Slovenia adds water to constitution as fundamental right for all

Parliament adopts amendment that declares country’s abundant clean supplies are ‘a public good managed by the state’ and ‘not a market commodity’

Slovenia’s water belongs to all its citizens, the country’s parliament has declared in a constitutional amendment. Photograph: Alamy

Slovenia’s water belongs to all its citizens, the country’s parliament has declared in a constitutional amendment. Photograph: Alamy


Slovania has amended its constitution to make access to drinkable water a fundamental right for all citizens and stop it being commercialised.

With 64 votes in favour and none against, the 90-seat parliament added an article to the EU country’s constitution saying “everyone has the right to drinkable water”.

The centre-right opposition Slovenian Democratic party (SDS) abstained from the vote saying the amendment was not necessary and only aimed at increasing public support.

Slovenia is a mountainous, water-rich country with more than half its territory covered by forest.

“Water resources represent a public good that is managed by the state. Water resources are primary and durably used to supply citizens with potable water and households with water and, in this sense, are not a market commodity,” the article reads.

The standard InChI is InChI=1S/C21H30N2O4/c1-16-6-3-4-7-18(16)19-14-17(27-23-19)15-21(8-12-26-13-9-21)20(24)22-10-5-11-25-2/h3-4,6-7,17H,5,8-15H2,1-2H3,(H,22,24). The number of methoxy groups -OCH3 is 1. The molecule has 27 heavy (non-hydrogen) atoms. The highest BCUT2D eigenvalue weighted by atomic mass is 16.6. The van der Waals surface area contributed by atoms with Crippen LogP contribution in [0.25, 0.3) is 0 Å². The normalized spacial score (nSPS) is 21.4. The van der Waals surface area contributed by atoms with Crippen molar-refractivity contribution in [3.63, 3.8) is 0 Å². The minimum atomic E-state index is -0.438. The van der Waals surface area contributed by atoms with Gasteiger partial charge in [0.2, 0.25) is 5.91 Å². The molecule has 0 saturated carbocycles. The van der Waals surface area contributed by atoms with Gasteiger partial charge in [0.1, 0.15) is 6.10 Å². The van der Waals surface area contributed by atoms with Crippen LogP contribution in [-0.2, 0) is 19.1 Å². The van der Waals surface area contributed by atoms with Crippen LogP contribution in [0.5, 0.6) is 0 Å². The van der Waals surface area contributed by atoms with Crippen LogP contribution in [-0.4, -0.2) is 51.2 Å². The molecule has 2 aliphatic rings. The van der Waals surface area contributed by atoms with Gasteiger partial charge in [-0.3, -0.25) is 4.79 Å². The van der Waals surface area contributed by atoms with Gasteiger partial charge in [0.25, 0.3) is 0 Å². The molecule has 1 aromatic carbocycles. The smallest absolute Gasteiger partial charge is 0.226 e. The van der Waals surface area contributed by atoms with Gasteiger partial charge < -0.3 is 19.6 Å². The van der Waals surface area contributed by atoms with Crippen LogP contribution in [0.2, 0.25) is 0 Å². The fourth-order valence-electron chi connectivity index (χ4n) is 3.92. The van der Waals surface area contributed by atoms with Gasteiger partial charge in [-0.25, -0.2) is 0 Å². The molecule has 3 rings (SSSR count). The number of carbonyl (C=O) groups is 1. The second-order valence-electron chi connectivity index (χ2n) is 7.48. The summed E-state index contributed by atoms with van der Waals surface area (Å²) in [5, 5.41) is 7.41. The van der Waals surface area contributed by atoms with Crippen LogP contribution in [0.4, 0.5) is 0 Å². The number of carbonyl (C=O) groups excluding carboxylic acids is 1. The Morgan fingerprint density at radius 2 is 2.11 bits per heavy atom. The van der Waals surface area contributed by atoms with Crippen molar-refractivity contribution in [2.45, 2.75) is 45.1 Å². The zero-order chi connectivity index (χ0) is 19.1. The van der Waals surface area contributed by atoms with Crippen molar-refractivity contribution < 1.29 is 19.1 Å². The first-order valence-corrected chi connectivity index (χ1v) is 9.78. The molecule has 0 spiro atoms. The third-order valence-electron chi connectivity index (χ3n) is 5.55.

The centre-left prime minister, Miro Cerar, had urged lawmakers to pass the bill saying the country of two million people should “protect water – the 21st century’s liquid gold – at the highest legal level”.

“Slovenian water has very good quality and, because of its value, in the future it will certainly be the target of foreign countries and international corporations’ appetites.

“As it will gradually become a more valuable commodity in the future, pressure over it will increase and we must not give in,” Cerar said.

Slovenia is the first European Union country to include the right to water in its constitution, although according to Rampedre (the online Permanent World Report on the Right to Water) 15 other countries across the world had already done so.

Earlier this year Slovenia also declared the world’s first green destination country by the Netherlands-based organisation Green Destinations, while its capital, Ljubljana, was made the 2016 European Green Capital.

 Amnesty International said Slovenia must ensure the new law would be also applied to the 10,000-12,000 Roma people living in the country.

“Many Roma are … denied even minimum levels of access to water and sanitation,” Amnesty said in a statement.